How "special" do Americans and Jews really think they are? If Sunnis and Shia Muslims kill each other, honor murder their own women with impunity, and blow up each others' mosques-- do Americans and Jews think that special treatment is reserved for them because they value life more or hold their own lives dear?
I remember when people protested Vanessa Redgrave's playing the part of Fania Fenelon, a Holocaust victim and survivor, in the film "Playing for Time." Of course, Redgrave was brilliant in the role but what people feared was that her virulently pro-Palestinian views would somehow gain moral credibility in the real world given that people might confuse her with the Holocaust victim whose character she portrayed so well.
I also remember Cynthia Ozick's powerful and poignant argument about the anti-Semitic nature of William Styron's having chosen a Polish Catholic to represent the Holocaust in his novel "Sophie's Choice" which was also made into a film. Of course, as a novelist Styron absolutely has the right to do this. And yet, his failure to be true to the truth of the matter, in effect, ends up de-Judaizing the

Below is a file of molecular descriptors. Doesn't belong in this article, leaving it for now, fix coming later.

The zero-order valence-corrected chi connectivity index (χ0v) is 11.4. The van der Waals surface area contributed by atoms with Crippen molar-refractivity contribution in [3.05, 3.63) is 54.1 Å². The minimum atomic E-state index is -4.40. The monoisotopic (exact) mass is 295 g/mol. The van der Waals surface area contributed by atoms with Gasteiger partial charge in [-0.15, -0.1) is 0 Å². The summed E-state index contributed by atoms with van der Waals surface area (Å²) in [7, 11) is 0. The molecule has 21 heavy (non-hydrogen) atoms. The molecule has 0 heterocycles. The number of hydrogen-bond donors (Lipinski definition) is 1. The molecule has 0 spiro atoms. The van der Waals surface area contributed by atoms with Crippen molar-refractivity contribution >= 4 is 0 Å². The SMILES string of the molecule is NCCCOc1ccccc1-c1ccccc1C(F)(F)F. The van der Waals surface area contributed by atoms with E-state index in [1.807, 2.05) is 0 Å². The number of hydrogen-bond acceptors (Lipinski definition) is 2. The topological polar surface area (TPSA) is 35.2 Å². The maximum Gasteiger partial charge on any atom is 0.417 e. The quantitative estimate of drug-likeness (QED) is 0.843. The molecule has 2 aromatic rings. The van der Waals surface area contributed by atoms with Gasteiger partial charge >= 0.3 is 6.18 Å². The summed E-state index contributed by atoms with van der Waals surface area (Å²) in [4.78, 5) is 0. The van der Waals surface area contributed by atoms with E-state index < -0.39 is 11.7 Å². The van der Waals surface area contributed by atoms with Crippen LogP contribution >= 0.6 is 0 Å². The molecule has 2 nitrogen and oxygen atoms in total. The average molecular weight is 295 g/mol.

Holocaust. Millions of film-goers have been persuaded that the Holocaust did not happen mainly to Jews and did not decimate the world's Jewish population by nearly a half. Other people suffer
too--goddamm it, the Jews complain too much. (I wrote about this in these pages in an article titled "The Rights of History.")
Similarly, like Redgrave's Fania and like Styron's Sophie, the star power of Angelina Jolie literally, before our eyes, disappears the political reality of al-Qaeda and the tragedy of Daniel Pearl.
This film gave me a mighty headache. I am outraged that big money in Hollywood and in film studios all across Europe and the Middle East, is funding so many visual Big Lies which will only continue to confuse and weaken Westerners who should be learning the truth about jihad
before it is too late.
Chang, Justin. "A Mighty Heart – Cannes Film Festival Review." Variety. 21 May 2007.
Dargis, Manohla. "Using the Light of a Star to Illuminate Ugly Truths." The New York Times. 22 June 2007.
Ibrahim, Youssef. " 'A Mighty Heart' Gives a Free Pass to Terror." New York Sun. 25 June 2007.
Nomani, Asra Q. "A Mighty Shame." The Washington Post. 24 June, 2007.
Schlussel, Debbie. "Un 'Mighty': Muslims Heroes in Qaeda-less Jolie-Pitt Daniel Pearl 'Lifetime'-esque Movie." http://www.debbieschlussel.com/